Latin America

Is Peru Safe? What to Know about Peru Safety for Tourists

Peru is a beautiful destination with a rich culture and history. But is Peru safe for tourists? Absolutely! Although Peru is still a developing country, it has made great strides in tourist infrastructure and is just as safe as many other popular tourist destinations. Below we have outlined all the information about safety in Peru that travelers need to take into consideration before their vacation. Following a few general guidelines will make your trip not only safe but also unforgettable!

For safety information regarding Covid-19, please review our updated post about coronavirus in Peru.

Table of contents

Social conflict
Natural disasters
Safety tips



Like many other destinations, petty crime is the most common form of crime in Peru. Pickpockets may wander through crowded areas. Muggers may also cause a distraction in order to more easily steal someone’s belongings. In rare instances, someone may commit armed robbery with a knife or gun.
However, in the more touristy areas of Peru, theft is no more rampant than in other popular travel destinations. When traveling somewhere new, whether it’s Peru or a more developed country, it is always important to be aware of your surroundings. Keep valuables out of sight either in a hidden belt or in a completely closed purse or backpack while walking around. Also avoid isolated areas, especially at night.

A man and woman stand at the corner of a building in Cusco while they look at a map.

Always be sure to walk in well-lit, populated streets. Check a map if necessary to keep you on the right path! Photo by Ana Castañeda.

Money scams

A common problem that travelers face is counterfeit currency. Normally, counterfeiters focus on large bills, such as 100 and 200 soles notes. However, it is possible to stumble upon fake coins as well. It can be tricky to spot fake currency, especially when it’s foreign. Before you go, be sure read our blog on learning how to spot fake Peruvian currency. It is highly recommended to break large bills at trustworthy establishments such as grocery stores or banks in order to avoid counterfeit money.

Although uncommon, tourists can fall victim to credit card fraud in Peru. Untrustworthy establishments can make a copy of someone’s credit card, or devices can be placed in ATMs to copy card information. In order to avoid this, make sure that cashiers keep your card in sight and use ATMs that are located inside banks or supermarkets with security guards. It’s common practice in Peru as well for waiters or staff to bring you the POS when you decide to pay for meals at restaurants or cafes.

Peruvian coins on top of Peruvian bills inside of a box lined with red woven Andean textile.

Although it’s more common to receive counterfeit bills, you should take a quick look at your coins, too. Image: by Amelia Wells, used under CC BY 2.0 / Compressed from original.

Social conflict


On the whole, Peru is a calm and peaceful country. However, protests occur from time to time. These are most common in the capital city of Lima and in Cusco.

Protests in Lima mostly center around national politics, and these demonstrations are often peaceful. It’s common to see police officers with police shields lining the Plaza de Armas outside the Presidential Palace during any sort of event in the area, big or small. Their presence shouldn’t be cause for alarm when touring the historic center.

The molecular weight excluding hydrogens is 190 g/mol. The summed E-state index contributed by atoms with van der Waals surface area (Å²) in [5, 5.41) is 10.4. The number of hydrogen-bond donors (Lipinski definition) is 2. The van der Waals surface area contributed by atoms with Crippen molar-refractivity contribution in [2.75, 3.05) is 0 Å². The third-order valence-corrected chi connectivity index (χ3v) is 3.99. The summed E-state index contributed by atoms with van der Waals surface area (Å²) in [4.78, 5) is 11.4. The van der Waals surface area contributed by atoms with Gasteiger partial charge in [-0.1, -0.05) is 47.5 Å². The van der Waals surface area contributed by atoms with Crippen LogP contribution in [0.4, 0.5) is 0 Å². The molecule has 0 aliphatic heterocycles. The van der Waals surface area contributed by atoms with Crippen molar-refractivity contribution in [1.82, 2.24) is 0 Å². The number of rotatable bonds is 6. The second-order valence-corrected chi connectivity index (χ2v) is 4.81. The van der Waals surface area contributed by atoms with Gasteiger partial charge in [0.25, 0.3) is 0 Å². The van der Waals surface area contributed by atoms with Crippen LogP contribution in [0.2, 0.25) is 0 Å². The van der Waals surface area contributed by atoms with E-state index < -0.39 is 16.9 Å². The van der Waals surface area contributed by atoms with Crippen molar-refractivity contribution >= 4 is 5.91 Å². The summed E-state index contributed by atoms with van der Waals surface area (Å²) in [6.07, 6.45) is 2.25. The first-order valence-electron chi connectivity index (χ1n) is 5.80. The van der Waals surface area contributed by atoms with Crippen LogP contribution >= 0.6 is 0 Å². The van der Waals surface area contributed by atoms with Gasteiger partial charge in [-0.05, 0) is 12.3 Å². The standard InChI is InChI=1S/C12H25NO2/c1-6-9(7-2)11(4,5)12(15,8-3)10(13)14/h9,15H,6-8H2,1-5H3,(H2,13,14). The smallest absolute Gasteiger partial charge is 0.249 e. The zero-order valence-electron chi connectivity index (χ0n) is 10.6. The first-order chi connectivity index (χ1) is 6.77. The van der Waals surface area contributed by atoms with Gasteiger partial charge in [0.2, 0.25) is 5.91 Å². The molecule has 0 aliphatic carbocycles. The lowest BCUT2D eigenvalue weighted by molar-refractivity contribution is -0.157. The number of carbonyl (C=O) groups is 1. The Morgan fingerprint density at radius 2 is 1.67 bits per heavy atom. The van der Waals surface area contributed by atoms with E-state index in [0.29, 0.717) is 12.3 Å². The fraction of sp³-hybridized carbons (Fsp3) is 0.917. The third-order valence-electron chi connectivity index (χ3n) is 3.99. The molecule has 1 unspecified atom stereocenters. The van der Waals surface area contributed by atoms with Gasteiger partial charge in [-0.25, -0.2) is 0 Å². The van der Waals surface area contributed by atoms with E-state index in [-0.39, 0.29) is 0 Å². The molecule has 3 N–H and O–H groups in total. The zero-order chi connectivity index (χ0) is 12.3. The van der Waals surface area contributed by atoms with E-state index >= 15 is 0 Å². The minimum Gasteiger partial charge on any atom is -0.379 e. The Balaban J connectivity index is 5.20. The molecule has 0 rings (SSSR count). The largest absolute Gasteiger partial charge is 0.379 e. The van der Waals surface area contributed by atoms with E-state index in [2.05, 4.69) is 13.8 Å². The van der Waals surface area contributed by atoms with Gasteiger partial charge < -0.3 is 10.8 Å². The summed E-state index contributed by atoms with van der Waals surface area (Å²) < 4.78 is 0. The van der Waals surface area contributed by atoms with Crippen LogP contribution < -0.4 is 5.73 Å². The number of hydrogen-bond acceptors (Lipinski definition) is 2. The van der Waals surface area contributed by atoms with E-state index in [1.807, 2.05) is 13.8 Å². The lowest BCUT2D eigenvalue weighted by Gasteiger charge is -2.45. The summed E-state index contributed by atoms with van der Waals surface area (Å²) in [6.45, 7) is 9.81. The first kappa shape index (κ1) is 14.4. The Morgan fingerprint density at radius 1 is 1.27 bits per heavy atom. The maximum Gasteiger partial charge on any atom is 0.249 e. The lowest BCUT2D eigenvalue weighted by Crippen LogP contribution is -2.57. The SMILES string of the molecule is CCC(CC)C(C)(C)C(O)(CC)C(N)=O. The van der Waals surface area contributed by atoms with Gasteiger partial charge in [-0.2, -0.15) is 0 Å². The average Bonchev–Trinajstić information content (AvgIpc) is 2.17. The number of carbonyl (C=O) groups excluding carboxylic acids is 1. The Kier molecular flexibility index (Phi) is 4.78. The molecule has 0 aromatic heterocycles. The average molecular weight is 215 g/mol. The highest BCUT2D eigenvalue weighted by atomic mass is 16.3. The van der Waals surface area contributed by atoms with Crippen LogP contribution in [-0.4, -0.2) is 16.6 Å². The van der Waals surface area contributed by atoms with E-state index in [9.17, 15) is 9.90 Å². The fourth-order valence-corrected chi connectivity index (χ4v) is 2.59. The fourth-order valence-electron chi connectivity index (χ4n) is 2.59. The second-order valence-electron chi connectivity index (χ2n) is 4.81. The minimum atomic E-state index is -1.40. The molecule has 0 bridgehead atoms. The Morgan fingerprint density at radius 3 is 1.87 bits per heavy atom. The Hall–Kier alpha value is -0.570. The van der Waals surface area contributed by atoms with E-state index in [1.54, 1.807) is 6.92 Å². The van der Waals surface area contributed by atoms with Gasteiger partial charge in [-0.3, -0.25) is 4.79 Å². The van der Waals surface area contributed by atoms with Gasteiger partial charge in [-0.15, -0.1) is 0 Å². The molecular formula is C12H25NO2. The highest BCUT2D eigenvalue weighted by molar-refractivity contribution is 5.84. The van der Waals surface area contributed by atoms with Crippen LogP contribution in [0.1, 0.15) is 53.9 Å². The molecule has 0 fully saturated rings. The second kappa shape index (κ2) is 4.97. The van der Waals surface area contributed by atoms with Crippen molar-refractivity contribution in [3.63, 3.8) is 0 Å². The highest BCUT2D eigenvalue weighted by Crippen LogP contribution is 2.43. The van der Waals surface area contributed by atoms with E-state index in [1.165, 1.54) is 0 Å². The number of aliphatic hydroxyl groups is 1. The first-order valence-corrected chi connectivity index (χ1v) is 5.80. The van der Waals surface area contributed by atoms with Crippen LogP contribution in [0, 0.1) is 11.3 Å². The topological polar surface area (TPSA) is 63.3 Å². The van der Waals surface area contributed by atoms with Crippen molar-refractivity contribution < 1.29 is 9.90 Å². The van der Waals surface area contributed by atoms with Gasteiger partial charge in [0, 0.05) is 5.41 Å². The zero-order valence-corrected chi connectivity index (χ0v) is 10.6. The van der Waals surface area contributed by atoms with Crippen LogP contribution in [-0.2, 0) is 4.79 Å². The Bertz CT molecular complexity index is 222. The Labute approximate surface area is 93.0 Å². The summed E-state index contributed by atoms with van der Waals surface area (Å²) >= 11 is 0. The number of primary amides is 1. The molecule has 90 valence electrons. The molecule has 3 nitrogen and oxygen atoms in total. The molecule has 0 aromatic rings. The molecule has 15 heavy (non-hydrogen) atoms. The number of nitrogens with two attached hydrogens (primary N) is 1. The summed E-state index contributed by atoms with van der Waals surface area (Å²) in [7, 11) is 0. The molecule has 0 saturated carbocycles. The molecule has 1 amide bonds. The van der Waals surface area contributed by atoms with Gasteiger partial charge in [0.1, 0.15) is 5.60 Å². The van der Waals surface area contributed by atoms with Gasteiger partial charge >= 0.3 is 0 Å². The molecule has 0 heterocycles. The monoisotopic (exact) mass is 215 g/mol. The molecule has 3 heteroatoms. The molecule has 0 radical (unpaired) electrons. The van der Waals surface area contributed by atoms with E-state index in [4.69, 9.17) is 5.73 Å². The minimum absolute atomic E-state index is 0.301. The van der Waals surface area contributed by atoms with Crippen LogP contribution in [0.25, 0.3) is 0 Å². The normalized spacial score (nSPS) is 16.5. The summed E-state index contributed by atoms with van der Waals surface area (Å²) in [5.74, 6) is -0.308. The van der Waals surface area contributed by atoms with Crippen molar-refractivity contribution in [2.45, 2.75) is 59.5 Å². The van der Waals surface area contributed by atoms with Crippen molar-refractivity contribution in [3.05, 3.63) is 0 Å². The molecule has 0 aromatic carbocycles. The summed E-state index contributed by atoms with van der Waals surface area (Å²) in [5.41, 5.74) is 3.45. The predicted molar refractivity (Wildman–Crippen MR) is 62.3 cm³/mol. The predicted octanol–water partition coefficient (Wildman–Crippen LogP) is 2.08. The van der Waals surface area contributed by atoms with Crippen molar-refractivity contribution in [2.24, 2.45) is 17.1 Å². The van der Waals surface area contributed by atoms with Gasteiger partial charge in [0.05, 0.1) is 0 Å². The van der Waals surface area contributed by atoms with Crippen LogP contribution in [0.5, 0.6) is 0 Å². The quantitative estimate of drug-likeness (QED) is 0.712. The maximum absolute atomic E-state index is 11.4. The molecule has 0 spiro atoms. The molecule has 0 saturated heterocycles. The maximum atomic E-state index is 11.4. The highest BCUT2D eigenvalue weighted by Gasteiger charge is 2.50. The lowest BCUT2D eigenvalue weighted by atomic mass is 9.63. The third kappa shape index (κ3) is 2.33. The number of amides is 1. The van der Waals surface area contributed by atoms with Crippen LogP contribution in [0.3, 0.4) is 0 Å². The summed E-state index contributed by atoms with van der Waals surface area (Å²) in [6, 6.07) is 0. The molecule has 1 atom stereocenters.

Cusco and Machu Picchu are other common regions for protests. These tend to correspond with new regulations that have economic consequences for workers. Since Cusco is a major hub for tourism in Peru, these demonstrations will often take place during the high tourist season (May-September). This allows the most economic impact for their cause.

Protests in Cusco usually involve blocking roads and train tracks. In some instances, protesters may throw rocks and light tires on fire. Although this is not done with the intention to harm tourists, travelers should always avoid protests. A helpful tip is to set a Google alert for Peruvian current events to stay up to date before your trip.

Violent conflict

During the 1980s and 1990s, Peru suffered from violent internal conflict. This conflict pitted the Peruvian government against the Maoist guerilla militia Sendero Luminoso (Shining Path) and the Túpac Amaru Revolutionary Movement. The majority of the fighting took place in the most rural regions of Peru. Even still, the violence from both sides took its toll on thousands of civilians.

The government under President Alberto Fujimori defeated both guerrilla groups in the 1990s. Today, small factions of the Shining Path terrorist group exist in the most remote parts of the country. Even so, tourist destinations are completely free of these fighters.

There are only two areas that tourists shouldn’t visit. Luckily, these areas are far away from the most popular places to visit in Peru. One is the VRAEM, located in the rural mountains between Ayacucho and Cusco. Here, Shining Path members are still active, as well as illicit coca traders. (Coca can only be grown legally if destined for local and traditional use, such as for chewing and making tea).

The second area that tourists should avoid is the deep Peruvian Amazon. This is especially true for the Colombian border. This is due, for the most part, to illegal drug and mining operations. In any case, there are no tourist sites in the VRAEM or Amazonian borders.

Four Peruvian police officers standing with shields in front of the Presidential Palace.

It’s a common sight to see police officers standing in front of the Presidential Palace in Lima’s historic center. Image by F Delventhal, used under CC BY 2.0 / Compressed from original.

It’s common to see police officers with police shields lining the Plaza de Armas outside the Presidential Palace during any sort of event in the area, big or small. Their presence shouldn’t be cause for alarm when touring the historic center.